This article will provide you with all of the information you need on the word suit, including its definition, usage, example sentences, and more!
What does the word suit mean?
According to the Merriam-Webster Unabridged Dictionary of the English Language, the word suit has a plethora of different meanings. First, this word can be used as a noun. It can either refer to some set of matching outer garments in the same fabric – usually consisting of trousers, a jacket, and a vest, but sometimes having a skirt in place of the trousers – or a costume or uniform to be worn for a special purpose. It can also be used to refer to some action or process in court of law, such as a lawsuit. If you sue someone, this legal process is considered a suit. Additionally, the word suit can mean the cards that bear the same symbol in a pack or deck of cards, such as diamonds, spades, hearts, or clubs, a slang term for a business executive, or a set of things forming a unit like a suit of armor. The word suit can also be used as a verb to mean to meet the needs or desires of or to be proper for.
What is the origin of the word suit?
According to Etymonline, the word suit (pronunciation: suːt) has been used as a noun since the 1300s. Alternative Middle English spellings include sute, suete, suite, and seute. This was used to mean some band of followers or company. It was also used to mean a set of matching garments that was worn by said entourage. This further came to mean some kind or match, as we now see in card games. This figurative use also came to mean some pursuit or chase particularly for the affections of a woman in hope of marriage, and in law an obligation of a person to attend court.
This word comes from the Anglo-French suit or siwete, from the Old French suite or sieute meaning a pursuit or hunt. These were used in the 12th century, and are the root of the Modern French suite. These come from the Vulgar Latin sequita, the feminine of sequitus or sequere, from the Latin secutus, the past participle of sequi meaning to attend or follow. This is also where we get the related words non sequitur and sequester.
The word suit has been used to mean lawsuit since the mid-14th century. It has meant the pursuit of a romantic partner since the 15th century, and a set of clothes to be worn together since the late 14th century. It has been used as a derisive term for a businessman since 1979. Suit has been used with reference to playing cards since the 1520s, and the term follow suit has been around since the 1670s.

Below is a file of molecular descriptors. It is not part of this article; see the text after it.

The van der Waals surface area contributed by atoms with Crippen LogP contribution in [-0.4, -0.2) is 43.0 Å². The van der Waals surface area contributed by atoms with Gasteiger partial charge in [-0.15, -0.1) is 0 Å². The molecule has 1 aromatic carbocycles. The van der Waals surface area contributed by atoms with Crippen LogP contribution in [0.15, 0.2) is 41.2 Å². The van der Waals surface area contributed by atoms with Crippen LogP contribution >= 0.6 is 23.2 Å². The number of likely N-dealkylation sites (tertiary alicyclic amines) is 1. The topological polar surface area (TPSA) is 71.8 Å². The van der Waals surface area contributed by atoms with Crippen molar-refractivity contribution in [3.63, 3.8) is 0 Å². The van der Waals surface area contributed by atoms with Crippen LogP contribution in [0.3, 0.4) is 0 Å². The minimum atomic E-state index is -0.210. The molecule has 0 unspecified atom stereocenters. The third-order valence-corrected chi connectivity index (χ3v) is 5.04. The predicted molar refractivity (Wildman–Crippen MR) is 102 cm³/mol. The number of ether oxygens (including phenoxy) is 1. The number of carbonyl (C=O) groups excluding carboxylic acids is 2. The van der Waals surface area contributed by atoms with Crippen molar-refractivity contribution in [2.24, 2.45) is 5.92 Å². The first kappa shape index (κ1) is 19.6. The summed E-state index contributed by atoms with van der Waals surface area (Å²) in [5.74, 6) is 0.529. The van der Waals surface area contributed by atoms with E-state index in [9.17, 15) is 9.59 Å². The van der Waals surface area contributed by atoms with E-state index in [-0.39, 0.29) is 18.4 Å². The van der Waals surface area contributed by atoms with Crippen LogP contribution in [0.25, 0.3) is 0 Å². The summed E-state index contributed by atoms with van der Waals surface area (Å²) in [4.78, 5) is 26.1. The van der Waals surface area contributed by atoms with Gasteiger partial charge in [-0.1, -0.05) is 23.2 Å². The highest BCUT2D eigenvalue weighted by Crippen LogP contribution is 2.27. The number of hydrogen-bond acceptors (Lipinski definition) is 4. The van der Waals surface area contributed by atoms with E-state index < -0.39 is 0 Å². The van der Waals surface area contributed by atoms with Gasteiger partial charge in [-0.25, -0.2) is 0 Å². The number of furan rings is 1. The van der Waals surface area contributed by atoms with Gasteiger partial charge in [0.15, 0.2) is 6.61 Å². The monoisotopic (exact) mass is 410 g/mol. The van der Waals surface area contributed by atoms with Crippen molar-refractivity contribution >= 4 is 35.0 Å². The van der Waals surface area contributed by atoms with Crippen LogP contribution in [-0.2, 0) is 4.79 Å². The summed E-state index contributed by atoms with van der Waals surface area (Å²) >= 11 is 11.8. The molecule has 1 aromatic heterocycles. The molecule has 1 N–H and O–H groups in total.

The word suit has been used as a verb meaning to fit or fall in with the views of since the 1570s. It meant to seek out starting in the mid-15th century, to mean to be becoming in the mid-14th century, and to mean to make agreeable since the 1590s. The phrase suit up has existed since 1945, and the expression suit yourself has been attested since 1851. Many different related words make use of the word suit, including suited, suiting, catsuit, lawsuit, pantsuit, spacesuit, suitable, suitcase, suite, swimsuit, and unsuited.
How can the word suit be used in a sentence?
The word suit can be used in many different ways. Below are a few examples of ways you can use suit in a sentence.
She put on her running suit for her special activity that day – she was running her first marathon.
The set of men all wore blue suits to the fraternity event.
At every swim meet, Heather wears her lucky special suit that she loves.
His wedding suit came as a set consisting of a pair of pants, a vest, and a jacket.
In her opinion, the kind of behavior the toddler was displaying was not suitable for the restaurant.
She plates a royal flush in the suit of hearts, winning the poker tournament.
He filed a suit against the landlord who would not fix the mold, but he filed a rival suit for withholding rent. No one knew who would win the civil proceeding and who would receive punishment.
What are synonyms for the word suit?
The word suit has many different sets of synonyms since it has numerous different meanings. These sets of synonyms are provided by Thesaurus.
noun, matching clothing
- gray flannel
noun, legal action
noun, appeal or request
verb, to be acceptable or appropriate
- be seemly
- answer a need
- cut the mustard
- pass muster
- go with
- go together
- fill the bill
- fit in
- make the grade
- get by
- check out
- be proper for
Overall, the word suit means different things as both a noun and verb. It can refer to a set of garments – usually outerwear – in a similar material, a set of items, parts of personal armour, the man’s courting of a woman, a lawsuit, and more. As a verb, it means to fit or to look good on. There are many types of specialty suits, from a lounge suit, to a boiler suit, to protective suits or a suit of weather. This comprehensive term is used in many different ways in the English language, and comes from the Latin sequi.